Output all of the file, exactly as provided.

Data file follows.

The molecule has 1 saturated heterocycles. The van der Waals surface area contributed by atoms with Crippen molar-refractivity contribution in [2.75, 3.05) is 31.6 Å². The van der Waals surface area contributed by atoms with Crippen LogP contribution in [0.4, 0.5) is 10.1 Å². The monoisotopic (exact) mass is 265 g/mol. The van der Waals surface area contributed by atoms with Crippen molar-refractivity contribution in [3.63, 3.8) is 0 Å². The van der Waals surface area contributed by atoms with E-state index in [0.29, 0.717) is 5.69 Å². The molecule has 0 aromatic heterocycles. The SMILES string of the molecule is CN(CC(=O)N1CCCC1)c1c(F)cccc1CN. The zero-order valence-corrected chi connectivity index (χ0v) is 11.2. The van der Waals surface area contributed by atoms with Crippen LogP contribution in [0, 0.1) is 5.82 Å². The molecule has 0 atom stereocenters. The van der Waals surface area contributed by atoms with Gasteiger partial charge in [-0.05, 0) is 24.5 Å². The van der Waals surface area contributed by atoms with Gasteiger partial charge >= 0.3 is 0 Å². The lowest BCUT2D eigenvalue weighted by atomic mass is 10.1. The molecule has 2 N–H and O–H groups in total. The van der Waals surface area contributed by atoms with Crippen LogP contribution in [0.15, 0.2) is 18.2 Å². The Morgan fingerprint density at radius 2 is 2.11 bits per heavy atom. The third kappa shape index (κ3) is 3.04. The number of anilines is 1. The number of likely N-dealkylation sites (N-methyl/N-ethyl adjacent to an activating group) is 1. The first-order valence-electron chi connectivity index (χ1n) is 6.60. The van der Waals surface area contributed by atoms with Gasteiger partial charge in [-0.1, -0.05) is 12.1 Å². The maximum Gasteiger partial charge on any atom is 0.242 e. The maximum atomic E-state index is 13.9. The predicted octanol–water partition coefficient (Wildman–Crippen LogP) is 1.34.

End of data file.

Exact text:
The molecule has 1 saturated heterocycles. The van der Waals surface area contributed by atoms with Crippen molar-refractivity contribution in [2.75, 3.05) is 31.6 Å². The van der Waals surface area contributed by atoms with Crippen LogP contribution in [0.4, 0.5) is 10.1 Å². The monoisotopic (exact) mass is 265 g/mol. The van der Waals surface area contributed by atoms with Crippen molar-refractivity contribution in [3.63, 3.8) is 0 Å². The van der Waals surface area contributed by atoms with E-state index in [0.29, 0.717) is 5.69 Å². The molecule has 0 aromatic heterocycles. The SMILES string of the molecule is CN(CC(=O)N1CCCC1)c1c(F)cccc1CN. The zero-order valence-corrected chi connectivity index (χ0v) is 11.2. The van der Waals surface area contributed by atoms with Crippen LogP contribution in [0, 0.1) is 5.82 Å². The molecule has 0 atom stereocenters. The van der Waals surface area contributed by atoms with Gasteiger partial charge in [-0.05, 0) is 24.5 Å². The van der Waals surface area contributed by atoms with Gasteiger partial charge >= 0.3 is 0 Å². The lowest BCUT2D eigenvalue weighted by atomic mass is 10.1. The molecule has 2 N–H and O–H groups in total. The van der Waals surface area contributed by atoms with Crippen LogP contribution in [0.15, 0.2) is 18.2 Å². The Morgan fingerprint density at radius 2 is 2.11 bits per heavy atom. The third kappa shape index (κ3) is 3.04. The number of anilines is 1. The number of likely N-dealkylation sites (N-methyl/N-ethyl adjacent to an activating group) is 1. The first-order valence-electron chi connectivity index (χ1n) is 6.60. The van der Waals surface area contributed by atoms with Gasteiger partial charge in [-0.1, -0.05) is 12.1 Å². The maximum Gasteiger partial charge on any atom is 0.242 e. The maximum atomic E-state index is 13.9. The predicted octanol–water partition coefficient (Wildman–Crippen LogP) is 1.34.